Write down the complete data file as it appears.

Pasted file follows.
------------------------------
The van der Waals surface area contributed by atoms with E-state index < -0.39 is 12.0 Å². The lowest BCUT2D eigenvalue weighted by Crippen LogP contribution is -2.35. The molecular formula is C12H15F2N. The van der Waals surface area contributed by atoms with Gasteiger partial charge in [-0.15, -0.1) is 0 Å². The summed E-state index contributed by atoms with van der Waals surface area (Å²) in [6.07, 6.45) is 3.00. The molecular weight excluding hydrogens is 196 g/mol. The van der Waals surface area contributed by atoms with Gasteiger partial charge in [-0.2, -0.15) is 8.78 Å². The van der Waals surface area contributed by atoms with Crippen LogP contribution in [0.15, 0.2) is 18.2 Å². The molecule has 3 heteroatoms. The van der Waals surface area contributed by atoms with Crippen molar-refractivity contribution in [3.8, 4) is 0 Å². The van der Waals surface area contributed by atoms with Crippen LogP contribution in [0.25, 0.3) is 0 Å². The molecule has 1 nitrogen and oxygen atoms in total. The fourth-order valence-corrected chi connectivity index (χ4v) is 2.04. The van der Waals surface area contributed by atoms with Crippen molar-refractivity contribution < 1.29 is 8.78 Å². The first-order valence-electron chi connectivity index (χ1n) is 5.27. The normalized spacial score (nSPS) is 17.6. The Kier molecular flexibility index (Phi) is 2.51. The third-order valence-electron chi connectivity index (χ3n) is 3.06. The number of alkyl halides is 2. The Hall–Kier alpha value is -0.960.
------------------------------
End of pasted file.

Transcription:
The van der Waals surface area contributed by atoms with E-state index < -0.39 is 12.0 Å². The lowest BCUT2D eigenvalue weighted by Crippen LogP contribution is -2.35. The molecular formula is C12H15F2N. The van der Waals surface area contributed by atoms with Gasteiger partial charge in [-0.15, -0.1) is 0 Å². The summed E-state index contributed by atoms with van der Waals surface area (Å²) in [6.07, 6.45) is 3.00. The molecular weight excluding hydrogens is 196 g/mol. The van der Waals surface area contributed by atoms with Gasteiger partial charge in [-0.2, -0.15) is 8.78 Å². The van der Waals surface area contributed by atoms with Crippen LogP contribution in [0.15, 0.2) is 18.2 Å². The molecule has 3 heteroatoms. The van der Waals surface area contributed by atoms with Crippen molar-refractivity contribution in [3.8, 4) is 0 Å². The van der Waals surface area contributed by atoms with Crippen LogP contribution in [0.25, 0.3) is 0 Å². The molecule has 1 nitrogen and oxygen atoms in total. The fourth-order valence-corrected chi connectivity index (χ4v) is 2.04. The van der Waals surface area contributed by atoms with Crippen molar-refractivity contribution < 1.29 is 8.78 Å². The first-order valence-electron chi connectivity index (χ1n) is 5.27. The normalized spacial score (nSPS) is 17.6. The Kier molecular flexibility index (Phi) is 2.51. The third-order valence-electron chi connectivity index (χ3n) is 3.06. The number of alkyl halides is 2. The Hall–Kier alpha value is -0.960.